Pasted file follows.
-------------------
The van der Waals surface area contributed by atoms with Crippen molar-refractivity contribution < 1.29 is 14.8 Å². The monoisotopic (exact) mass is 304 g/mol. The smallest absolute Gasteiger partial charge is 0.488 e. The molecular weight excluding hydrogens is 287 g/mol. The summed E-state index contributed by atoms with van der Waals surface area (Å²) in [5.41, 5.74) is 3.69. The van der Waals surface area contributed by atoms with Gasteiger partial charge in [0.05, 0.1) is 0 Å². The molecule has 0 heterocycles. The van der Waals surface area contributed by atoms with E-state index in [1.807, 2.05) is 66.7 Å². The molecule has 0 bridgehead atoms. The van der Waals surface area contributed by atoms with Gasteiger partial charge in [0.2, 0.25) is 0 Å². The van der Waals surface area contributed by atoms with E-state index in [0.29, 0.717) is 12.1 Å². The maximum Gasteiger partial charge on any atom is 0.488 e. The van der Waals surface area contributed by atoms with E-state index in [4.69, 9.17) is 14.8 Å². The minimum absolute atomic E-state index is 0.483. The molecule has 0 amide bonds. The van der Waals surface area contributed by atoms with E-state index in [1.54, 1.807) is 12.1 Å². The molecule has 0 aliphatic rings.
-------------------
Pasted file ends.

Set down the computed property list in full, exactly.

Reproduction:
The van der Waals surface area contributed by atoms with Crippen molar-refractivity contribution < 1.29 is 14.8 Å². The monoisotopic (exact) mass is 304 g/mol. The smallest absolute Gasteiger partial charge is 0.488 e. The molecular weight excluding hydrogens is 287 g/mol. The summed E-state index contributed by atoms with van der Waals surface area (Å²) in [5.41, 5.74) is 3.69. The van der Waals surface area contributed by atoms with Gasteiger partial charge in [0.05, 0.1) is 0 Å². The molecule has 0 heterocycles. The van der Waals surface area contributed by atoms with E-state index in [1.807, 2.05) is 66.7 Å². The molecule has 0 bridgehead atoms. The van der Waals surface area contributed by atoms with Gasteiger partial charge in [0.2, 0.25) is 0 Å². The van der Waals surface area contributed by atoms with E-state index in [0.29, 0.717) is 12.1 Å². The maximum Gasteiger partial charge on any atom is 0.488 e. The van der Waals surface area contributed by atoms with E-state index in [4.69, 9.17) is 14.8 Å². The minimum absolute atomic E-state index is 0.483. The molecule has 0 amide bonds. The van der Waals surface area contributed by atoms with E-state index in [1.54, 1.807) is 12.1 Å². The molecule has 0 aliphatic rings.